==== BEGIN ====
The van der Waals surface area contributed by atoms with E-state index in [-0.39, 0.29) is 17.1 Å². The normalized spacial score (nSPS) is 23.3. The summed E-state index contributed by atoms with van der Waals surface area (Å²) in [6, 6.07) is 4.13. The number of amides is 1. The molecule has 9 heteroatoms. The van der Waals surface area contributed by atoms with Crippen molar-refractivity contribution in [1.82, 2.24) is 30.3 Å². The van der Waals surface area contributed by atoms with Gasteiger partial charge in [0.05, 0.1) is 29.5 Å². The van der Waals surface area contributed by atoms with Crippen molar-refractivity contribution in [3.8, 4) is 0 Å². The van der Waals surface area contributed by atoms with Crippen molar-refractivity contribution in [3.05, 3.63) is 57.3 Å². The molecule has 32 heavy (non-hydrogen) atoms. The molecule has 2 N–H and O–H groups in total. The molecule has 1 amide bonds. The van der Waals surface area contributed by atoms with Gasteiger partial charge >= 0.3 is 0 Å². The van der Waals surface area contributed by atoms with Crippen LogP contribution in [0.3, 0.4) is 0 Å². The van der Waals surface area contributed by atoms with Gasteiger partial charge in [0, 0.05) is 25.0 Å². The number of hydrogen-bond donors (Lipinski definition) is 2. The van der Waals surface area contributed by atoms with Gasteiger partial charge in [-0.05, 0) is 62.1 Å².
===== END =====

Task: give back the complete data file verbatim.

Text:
The van der Waals surface area contributed by atoms with E-state index in [-0.39, 0.29) is 17.1 Å². The normalized spacial score (nSPS) is 23.3. The summed E-state index contributed by atoms with van der Waals surface area (Å²) in [6, 6.07) is 4.13. The number of amides is 1. The molecule has 9 heteroatoms. The van der Waals surface area contributed by atoms with Crippen molar-refractivity contribution in [1.82, 2.24) is 30.3 Å². The van der Waals surface area contributed by atoms with Gasteiger partial charge in [0.05, 0.1) is 29.5 Å². The van der Waals surface area contributed by atoms with Crippen molar-refractivity contribution in [3.8, 4) is 0 Å². The van der Waals surface area contributed by atoms with Crippen molar-refractivity contribution in [3.05, 3.63) is 57.3 Å². The molecule has 32 heavy (non-hydrogen) atoms. The molecule has 2 N–H and O–H groups in total. The molecule has 1 amide bonds. The van der Waals surface area contributed by atoms with Gasteiger partial charge >= 0.3 is 0 Å². The van der Waals surface area contributed by atoms with Crippen LogP contribution in [0.3, 0.4) is 0 Å². The van der Waals surface area contributed by atoms with Gasteiger partial charge in [0, 0.05) is 25.0 Å². The number of hydrogen-bond donors (Lipinski definition) is 2. The van der Waals surface area contributed by atoms with Gasteiger partial charge in [-0.05, 0) is 62.1 Å².